TLC5947 + Piranha RGB; How to deal with lower voltage for Red?

So, I have my 5947s running nicely with some plain old single colour LEDs.

Soon arriving is a bag of Piranha Super Flux RGB LEDs. Although the retailer documents them as being 3.2-3.6v on all three colours, I suspect that in reality (in common with all the other Piranhas out there), that the Red is in fact a lower range, say 1.8 - 2.2v.

With the 5947 being a constant current sink, I was really hoping to avoid a plethora of resistors. Am I basically saddled with feeding in, say, 3.5v, and then inlining a resistor to the Red to bring it down to say 2.0v?

I've seen a few people string Piranhas RGBs up to 5947s and have yet to see any reference to dealing with red as a special case. So I'm hoping there's a way round it. :slight_smile:

All ideas welcome. :slight_smile:

paulo999:
So, I have my 5947s running nicely with some plain old single colour LEDs.

Soon arriving is a bag of Piranha Super Flux RGB LEDs. Although the retailer documents them as being 3.2-3.6v on all three colours, I suspect that in reality (in common with all the other Piranhas out there), that the Red is in fact a lower range, say 1.8 - 2.2v.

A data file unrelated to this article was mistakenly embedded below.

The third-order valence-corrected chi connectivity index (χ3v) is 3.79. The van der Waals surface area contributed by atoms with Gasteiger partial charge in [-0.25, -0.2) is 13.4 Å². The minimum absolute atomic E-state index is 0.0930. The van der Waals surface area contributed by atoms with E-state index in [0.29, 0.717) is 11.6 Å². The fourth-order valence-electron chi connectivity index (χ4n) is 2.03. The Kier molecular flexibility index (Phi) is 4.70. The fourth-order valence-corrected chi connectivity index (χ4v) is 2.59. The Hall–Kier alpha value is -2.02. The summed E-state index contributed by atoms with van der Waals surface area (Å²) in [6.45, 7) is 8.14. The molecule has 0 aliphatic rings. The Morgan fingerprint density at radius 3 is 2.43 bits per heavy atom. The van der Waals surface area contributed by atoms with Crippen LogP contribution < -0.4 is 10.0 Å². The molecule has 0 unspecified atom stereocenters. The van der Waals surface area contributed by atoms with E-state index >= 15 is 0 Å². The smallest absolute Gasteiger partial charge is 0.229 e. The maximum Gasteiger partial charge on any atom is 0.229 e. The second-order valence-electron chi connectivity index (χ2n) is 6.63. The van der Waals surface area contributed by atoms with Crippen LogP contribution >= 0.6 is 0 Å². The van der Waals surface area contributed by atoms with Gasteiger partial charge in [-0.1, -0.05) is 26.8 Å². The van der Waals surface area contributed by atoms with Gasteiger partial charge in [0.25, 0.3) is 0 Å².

With the 5947 being a constant current sink, I was really hoping to avoid a plethora of resistors. Am I basically saddled with feeding in, say, 3.5v, and then inlining a resistor to the Red to bring it down to say 2.0v?

Constant current means what it says.

paulo999:
All ideas welcome. :slight_smile:

Learn Ohms law.

Much more importantly, believe it.

Basically if you are driving LEDs with a constant current source, you do not have to concern yourself with what voltage is being applied to the LED ( or series chain of LEDS ) the constant current diver will take care of that and supply enough voltage to ensure 20mA or 1 amp ( or whatever you have chosen ) through its output pin.

Boffin1:
Basically if you are driving LEDs with a constant current source, you do not have to concern yourself with what voltage is being applied to the LED ( or series chain of LEDS ) the constant current diver will take care of that and supply enough voltage to ensure 20mA or 1 amp ( or whatever you have chosen ) through its output pin.

Thanks Boffin1… I had a feeling I was missing something plainly obvious.

And indeed I was. XD

paulo999:
Thanks Boffin1... I had a feeling I was missing something plainly obvious.

And indeed I was. XD

Ohm's famous equation has three values.

If you fix two of the values the third one has no choice about its value. It has to follow THE LAW!